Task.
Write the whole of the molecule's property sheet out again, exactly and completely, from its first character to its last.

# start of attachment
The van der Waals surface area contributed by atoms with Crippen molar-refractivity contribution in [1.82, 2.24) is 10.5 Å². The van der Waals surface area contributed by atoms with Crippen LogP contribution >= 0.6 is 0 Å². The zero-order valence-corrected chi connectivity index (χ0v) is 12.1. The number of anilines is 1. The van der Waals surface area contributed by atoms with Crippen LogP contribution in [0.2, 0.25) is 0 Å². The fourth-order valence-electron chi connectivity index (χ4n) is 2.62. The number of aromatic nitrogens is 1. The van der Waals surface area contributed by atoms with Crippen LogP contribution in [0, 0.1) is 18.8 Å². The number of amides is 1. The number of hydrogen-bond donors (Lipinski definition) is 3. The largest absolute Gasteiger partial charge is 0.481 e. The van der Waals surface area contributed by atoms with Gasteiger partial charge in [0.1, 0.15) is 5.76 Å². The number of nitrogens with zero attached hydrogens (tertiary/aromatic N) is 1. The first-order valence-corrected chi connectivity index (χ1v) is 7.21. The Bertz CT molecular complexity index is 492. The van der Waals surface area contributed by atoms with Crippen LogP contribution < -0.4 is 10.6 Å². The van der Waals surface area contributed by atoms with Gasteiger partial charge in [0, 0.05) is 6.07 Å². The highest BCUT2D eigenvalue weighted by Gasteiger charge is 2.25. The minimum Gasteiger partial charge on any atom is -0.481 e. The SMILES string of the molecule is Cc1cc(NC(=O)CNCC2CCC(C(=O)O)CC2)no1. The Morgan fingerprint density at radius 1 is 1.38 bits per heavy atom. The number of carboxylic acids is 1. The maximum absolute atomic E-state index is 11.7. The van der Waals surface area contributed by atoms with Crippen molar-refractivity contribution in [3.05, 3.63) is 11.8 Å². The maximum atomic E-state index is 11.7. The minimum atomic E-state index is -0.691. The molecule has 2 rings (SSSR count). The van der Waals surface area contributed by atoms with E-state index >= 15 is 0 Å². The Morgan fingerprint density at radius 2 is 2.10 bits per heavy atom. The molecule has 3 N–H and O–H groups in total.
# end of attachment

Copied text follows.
The van der Waals surface area contributed by atoms with Crippen molar-refractivity contribution in [1.82, 2.24) is 10.5 Å². The van der Waals surface area contributed by atoms with Crippen LogP contribution >= 0.6 is 0 Å². The zero-order valence-corrected chi connectivity index (χ0v) is 12.1. The number of anilines is 1. The van der Waals surface area contributed by atoms with Crippen LogP contribution in [0.2, 0.25) is 0 Å². The fourth-order valence-electron chi connectivity index (χ4n) is 2.62. The number of aromatic nitrogens is 1. The van der Waals surface area contributed by atoms with Crippen LogP contribution in [0, 0.1) is 18.8 Å². The number of amides is 1. The number of hydrogen-bond donors (Lipinski definition) is 3. The largest absolute Gasteiger partial charge is 0.481 e. The van der Waals surface area contributed by atoms with Gasteiger partial charge in [0.1, 0.15) is 5.76 Å². The number of nitrogens with zero attached hydrogens (tertiary/aromatic N) is 1. The first-order valence-corrected chi connectivity index (χ1v) is 7.21. The Bertz CT molecular complexity index is 492. The van der Waals surface area contributed by atoms with Crippen LogP contribution < -0.4 is 10.6 Å². The van der Waals surface area contributed by atoms with Gasteiger partial charge in [0, 0.05) is 6.07 Å². The highest BCUT2D eigenvalue weighted by Gasteiger charge is 2.25. The minimum Gasteiger partial charge on any atom is -0.481 e. The SMILES string of the molecule is Cc1cc(NC(=O)CNCC2CCC(C(=O)O)CC2)no1. The Morgan fingerprint density at radius 1 is 1.38 bits per heavy atom. The number of carboxylic acids is 1. The maximum absolute atomic E-state index is 11.7. The van der Waals surface area contributed by atoms with Crippen molar-refractivity contribution in [3.05, 3.63) is 11.8 Å². The maximum atomic E-state index is 11.7. The minimum atomic E-state index is -0.691. The molecule has 2 rings (SSSR count). The van der Waals surface area contributed by atoms with E-state index >= 15 is 0 Å². The Morgan fingerprint density at radius 2 is 2.10 bits per heavy atom. The molecule has 3 N–H and O–H groups in total.